An April 24 opinion issued by the Maryland Tax Court can be viewed by many taxpayers as a welcome affirmation of the argument that when statutory language is clear and unambiguous, the Comptroller has no freedom to impose contrary interpretations.

This development is good news for individuals and companies structuring their financial activity to comport with the plain language of the law, but who have occasionally been challenged by revenue department attempts to apply an alternative meaning and deprive them of specific benefits, credits or deductions.

At Rosenberg Martin Greenberg, our Maryland tax attorneys routinely assist clients in deciphering statutory language to minimize tax exposure and take full advantage of benefits incorporated in relevant legislation.

Ruling emphasizes importance of straightforward statutory interpretation

As is the case in numerous other states, Maryland has legislatively exempted insurance companies from having to pay corporate income taxes, largely because they are usually required to pay other types of taxes pursuant to statute. The controlling definition of “insurance company” is taken from Maryland insurance law for purposes of determining exemption status.

In the recently decided case of National Indemnity Co. v. Comptroller of the Treasury, the company at issue met the relevant definition, as it was clearly “in the business of writing insurance contracts.” Further, insurance companies in Maryland typically pay taxes on renewal and new gross direct premiums attributable to the state that have been written in the prior calendar year, which provides justification for the asserted exemption from corporate income tax.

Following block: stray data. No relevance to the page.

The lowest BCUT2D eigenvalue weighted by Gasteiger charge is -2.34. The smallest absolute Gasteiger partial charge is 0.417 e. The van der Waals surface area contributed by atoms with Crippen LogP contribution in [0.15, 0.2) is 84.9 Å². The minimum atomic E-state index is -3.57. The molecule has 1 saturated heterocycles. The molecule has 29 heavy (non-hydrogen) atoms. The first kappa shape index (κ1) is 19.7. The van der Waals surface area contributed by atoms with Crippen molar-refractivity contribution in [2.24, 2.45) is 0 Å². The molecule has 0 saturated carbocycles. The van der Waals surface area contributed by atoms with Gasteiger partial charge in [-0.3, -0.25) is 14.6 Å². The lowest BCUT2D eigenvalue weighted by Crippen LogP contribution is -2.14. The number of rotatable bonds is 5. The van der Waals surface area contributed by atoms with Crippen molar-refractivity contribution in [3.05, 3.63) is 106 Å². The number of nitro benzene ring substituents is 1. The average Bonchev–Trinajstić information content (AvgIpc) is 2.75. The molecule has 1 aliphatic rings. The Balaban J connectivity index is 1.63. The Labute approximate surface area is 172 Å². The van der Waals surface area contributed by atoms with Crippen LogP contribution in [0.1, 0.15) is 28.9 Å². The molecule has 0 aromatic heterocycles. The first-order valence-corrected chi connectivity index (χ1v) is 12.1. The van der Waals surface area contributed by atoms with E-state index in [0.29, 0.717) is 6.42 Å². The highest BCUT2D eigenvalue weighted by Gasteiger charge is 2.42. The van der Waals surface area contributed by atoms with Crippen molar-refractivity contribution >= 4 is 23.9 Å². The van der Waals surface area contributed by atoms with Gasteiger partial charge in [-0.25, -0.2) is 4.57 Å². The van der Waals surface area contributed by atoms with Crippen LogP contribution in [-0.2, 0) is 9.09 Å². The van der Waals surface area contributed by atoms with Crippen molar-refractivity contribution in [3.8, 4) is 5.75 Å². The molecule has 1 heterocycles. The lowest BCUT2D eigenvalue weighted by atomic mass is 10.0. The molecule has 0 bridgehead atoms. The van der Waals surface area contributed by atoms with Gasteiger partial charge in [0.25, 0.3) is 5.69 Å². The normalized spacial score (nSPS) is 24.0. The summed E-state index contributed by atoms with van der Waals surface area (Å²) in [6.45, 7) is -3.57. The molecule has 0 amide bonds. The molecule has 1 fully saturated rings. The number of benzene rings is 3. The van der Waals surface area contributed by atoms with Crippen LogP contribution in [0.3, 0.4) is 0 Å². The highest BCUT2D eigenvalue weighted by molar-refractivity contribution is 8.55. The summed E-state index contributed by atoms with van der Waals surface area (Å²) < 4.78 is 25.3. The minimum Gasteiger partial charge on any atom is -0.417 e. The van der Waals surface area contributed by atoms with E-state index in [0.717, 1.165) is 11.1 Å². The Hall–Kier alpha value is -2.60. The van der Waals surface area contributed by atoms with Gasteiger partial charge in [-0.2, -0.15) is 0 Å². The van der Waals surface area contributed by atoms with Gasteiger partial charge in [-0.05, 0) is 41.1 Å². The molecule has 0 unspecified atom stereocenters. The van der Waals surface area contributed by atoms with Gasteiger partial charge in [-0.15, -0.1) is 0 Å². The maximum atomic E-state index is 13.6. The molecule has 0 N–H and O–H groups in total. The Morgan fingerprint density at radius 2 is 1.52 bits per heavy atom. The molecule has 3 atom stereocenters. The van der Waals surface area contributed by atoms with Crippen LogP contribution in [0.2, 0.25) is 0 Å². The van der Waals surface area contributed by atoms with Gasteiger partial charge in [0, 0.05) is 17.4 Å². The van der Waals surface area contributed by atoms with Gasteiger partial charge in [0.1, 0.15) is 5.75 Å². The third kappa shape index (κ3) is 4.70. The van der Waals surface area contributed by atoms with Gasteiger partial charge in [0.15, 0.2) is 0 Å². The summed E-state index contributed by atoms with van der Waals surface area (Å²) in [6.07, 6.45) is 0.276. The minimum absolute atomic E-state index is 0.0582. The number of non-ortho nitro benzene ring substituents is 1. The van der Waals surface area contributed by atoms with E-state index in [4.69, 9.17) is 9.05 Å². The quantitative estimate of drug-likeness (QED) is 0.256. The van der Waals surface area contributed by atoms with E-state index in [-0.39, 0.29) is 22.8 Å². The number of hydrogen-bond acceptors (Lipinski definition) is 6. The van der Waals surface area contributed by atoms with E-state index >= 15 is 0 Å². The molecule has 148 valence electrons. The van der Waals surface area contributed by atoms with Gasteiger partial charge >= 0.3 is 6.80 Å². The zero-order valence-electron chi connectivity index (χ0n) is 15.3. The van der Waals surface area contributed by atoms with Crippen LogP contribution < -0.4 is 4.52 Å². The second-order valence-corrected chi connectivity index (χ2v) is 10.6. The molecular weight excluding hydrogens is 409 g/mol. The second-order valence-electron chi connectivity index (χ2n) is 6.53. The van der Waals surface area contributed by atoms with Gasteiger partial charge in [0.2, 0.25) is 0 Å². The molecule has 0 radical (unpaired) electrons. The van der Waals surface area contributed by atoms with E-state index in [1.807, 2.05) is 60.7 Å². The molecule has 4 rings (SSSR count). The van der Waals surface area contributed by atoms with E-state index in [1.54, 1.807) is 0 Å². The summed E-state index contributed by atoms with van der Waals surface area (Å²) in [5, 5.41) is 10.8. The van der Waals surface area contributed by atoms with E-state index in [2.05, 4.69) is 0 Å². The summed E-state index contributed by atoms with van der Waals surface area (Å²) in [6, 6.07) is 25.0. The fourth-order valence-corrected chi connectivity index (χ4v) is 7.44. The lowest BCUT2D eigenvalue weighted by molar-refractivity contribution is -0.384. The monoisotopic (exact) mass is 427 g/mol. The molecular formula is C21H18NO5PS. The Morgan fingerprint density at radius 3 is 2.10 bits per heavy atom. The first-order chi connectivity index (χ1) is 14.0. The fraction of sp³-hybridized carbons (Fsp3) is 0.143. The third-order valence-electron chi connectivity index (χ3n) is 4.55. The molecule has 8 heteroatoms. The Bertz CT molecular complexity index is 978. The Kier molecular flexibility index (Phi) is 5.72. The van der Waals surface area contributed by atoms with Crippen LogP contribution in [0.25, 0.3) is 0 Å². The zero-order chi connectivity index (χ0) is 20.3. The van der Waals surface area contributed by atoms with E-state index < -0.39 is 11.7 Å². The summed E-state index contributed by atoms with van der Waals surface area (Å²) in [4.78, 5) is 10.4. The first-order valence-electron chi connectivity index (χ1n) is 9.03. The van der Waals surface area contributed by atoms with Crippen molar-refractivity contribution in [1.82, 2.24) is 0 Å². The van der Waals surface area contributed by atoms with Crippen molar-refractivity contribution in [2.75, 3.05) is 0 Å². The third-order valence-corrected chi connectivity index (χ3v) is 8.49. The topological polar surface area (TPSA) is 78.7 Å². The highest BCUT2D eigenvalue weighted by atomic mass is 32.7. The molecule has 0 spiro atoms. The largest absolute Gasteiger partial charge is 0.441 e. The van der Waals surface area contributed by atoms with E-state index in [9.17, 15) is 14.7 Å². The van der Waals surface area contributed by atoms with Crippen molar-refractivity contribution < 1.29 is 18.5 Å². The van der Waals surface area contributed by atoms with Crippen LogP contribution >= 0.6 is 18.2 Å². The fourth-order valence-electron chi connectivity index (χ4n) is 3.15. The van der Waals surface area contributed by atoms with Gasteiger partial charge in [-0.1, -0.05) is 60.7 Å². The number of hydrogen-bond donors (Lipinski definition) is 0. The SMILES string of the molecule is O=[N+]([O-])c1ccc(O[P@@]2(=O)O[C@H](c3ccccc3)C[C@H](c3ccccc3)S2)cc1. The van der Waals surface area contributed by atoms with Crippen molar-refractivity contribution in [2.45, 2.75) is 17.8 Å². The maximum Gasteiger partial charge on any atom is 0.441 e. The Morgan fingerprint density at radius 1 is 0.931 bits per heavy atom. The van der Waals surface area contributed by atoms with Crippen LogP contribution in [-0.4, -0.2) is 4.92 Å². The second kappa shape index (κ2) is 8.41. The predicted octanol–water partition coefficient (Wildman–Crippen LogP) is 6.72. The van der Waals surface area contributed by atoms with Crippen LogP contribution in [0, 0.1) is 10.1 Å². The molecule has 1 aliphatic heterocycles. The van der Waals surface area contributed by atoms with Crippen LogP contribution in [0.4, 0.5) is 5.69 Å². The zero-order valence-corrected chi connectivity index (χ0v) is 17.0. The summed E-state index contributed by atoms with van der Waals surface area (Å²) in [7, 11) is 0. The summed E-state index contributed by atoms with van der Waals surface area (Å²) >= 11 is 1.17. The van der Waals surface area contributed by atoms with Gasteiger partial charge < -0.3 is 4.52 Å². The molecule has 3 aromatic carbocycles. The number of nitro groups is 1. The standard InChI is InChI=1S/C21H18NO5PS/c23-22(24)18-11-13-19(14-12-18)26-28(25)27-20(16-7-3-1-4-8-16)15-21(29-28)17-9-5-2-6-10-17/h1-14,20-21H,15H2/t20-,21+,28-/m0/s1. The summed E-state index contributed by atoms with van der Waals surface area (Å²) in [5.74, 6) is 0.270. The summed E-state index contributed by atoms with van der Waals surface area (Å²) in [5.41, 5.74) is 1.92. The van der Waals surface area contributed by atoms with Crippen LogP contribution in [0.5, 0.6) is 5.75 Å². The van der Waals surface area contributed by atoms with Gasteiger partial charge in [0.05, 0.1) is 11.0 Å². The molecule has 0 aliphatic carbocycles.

However, the Comptroller of the Treasury argued that if an insurance company engaged in the practice of investing money in the manner of a commercial banking entity, as was the case with National Indemnity, it should be found to have forfeited the corporate income tax exemption. The Comptroller contended that even if the company appeared to fit the statutory language that defines “insurance company,” it was doing things other than what an insurance company generally does.

Plain language wins the day

The Maryland Tax Court disagreed with the Comptroller's assertions, siding with National Indemnity in its belief that the plain statutory language must govern. The Court observed that the straightforward legislative language, as well as the Comptroller's own published guidance and regulations, specifically exempted insurance companies from corporate income taxes. This ruling underscored the proposition that unambiguous statutory language must always prevail, even if the result is unfavorable to the taxing authority.

Experienced Maryland tax assistance

Though the National Indemnity opinion was brief in nature, it could have a significant impact on a wide range of taxpayers across the region. Maryland law affords prevailing parties in civil litigation the ability to recover reasonable attorney fees and other costs if it is found that the other party defended or maintained an action without justification or in bad faith. Therefore, when a taxpayer is being confronted by a revenue authority attempting to subvert the plain, unambiguous language of a statute, it may be worth exploring whether or not litigation expenses can be recovered.